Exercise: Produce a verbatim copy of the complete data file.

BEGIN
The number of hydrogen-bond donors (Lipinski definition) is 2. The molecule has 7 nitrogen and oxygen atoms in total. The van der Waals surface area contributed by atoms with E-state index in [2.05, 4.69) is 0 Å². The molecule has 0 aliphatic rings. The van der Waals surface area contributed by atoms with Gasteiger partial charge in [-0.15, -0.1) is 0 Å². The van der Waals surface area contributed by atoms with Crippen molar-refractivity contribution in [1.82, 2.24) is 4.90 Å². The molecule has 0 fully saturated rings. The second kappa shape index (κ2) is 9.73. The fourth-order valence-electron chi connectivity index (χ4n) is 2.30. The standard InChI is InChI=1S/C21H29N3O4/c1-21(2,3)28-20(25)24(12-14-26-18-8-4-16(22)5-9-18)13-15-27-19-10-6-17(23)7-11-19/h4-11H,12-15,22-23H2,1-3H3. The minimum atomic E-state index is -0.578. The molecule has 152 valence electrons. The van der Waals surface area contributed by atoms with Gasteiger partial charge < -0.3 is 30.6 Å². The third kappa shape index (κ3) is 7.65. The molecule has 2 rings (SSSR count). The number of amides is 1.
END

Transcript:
The number of hydrogen-bond donors (Lipinski definition) is 2. The molecule has 7 nitrogen and oxygen atoms in total. The van der Waals surface area contributed by atoms with E-state index in [2.05, 4.69) is 0 Å². The molecule has 0 aliphatic rings. The van der Waals surface area contributed by atoms with Gasteiger partial charge in [-0.15, -0.1) is 0 Å². The van der Waals surface area contributed by atoms with Crippen molar-refractivity contribution in [1.82, 2.24) is 4.90 Å². The molecule has 0 fully saturated rings. The second kappa shape index (κ2) is 9.73. The fourth-order valence-electron chi connectivity index (χ4n) is 2.30. The standard InChI is InChI=1S/C21H29N3O4/c1-21(2,3)28-20(25)24(12-14-26-18-8-4-16(22)5-9-18)13-15-27-19-10-6-17(23)7-11-19/h4-11H,12-15,22-23H2,1-3H3. The minimum atomic E-state index is -0.578. The molecule has 152 valence electrons. The van der Waals surface area contributed by atoms with Gasteiger partial charge < -0.3 is 30.6 Å². The third kappa shape index (κ3) is 7.65. The molecule has 2 rings (SSSR count). The number of amides is 1.